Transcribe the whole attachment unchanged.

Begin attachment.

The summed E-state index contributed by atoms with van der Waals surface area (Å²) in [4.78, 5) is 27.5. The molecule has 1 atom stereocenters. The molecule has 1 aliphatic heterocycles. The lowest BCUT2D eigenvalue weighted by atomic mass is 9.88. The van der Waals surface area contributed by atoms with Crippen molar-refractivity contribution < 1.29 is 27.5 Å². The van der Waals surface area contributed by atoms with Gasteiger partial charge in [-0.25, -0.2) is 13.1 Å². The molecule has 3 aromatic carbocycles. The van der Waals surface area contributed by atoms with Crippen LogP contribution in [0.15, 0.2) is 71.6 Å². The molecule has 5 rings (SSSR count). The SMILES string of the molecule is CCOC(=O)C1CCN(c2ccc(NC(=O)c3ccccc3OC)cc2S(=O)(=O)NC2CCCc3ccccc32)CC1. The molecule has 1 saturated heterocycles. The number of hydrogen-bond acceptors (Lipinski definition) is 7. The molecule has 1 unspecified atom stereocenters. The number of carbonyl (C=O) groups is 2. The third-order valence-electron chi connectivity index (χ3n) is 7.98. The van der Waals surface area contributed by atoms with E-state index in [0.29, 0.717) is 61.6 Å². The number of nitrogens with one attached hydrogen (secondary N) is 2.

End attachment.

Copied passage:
The summed E-state index contributed by atoms with van der Waals surface area (Å²) in [4.78, 5) is 27.5. The molecule has 1 atom stereocenters. The molecule has 1 aliphatic heterocycles. The lowest BCUT2D eigenvalue weighted by atomic mass is 9.88. The van der Waals surface area contributed by atoms with Crippen molar-refractivity contribution < 1.29 is 27.5 Å². The van der Waals surface area contributed by atoms with Gasteiger partial charge in [-0.25, -0.2) is 13.1 Å². The molecule has 3 aromatic carbocycles. The van der Waals surface area contributed by atoms with Crippen LogP contribution in [0.15, 0.2) is 71.6 Å². The molecule has 5 rings (SSSR count). The SMILES string of the molecule is CCOC(=O)C1CCN(c2ccc(NC(=O)c3ccccc3OC)cc2S(=O)(=O)NC2CCCc3ccccc32)CC1. The molecule has 1 saturated heterocycles. The number of hydrogen-bond acceptors (Lipinski definition) is 7. The molecule has 1 unspecified atom stereocenters. The number of carbonyl (C=O) groups is 2. The third-order valence-electron chi connectivity index (χ3n) is 7.98. The van der Waals surface area contributed by atoms with E-state index in [0.29, 0.717) is 61.6 Å². The number of nitrogens with one attached hydrogen (secondary N) is 2.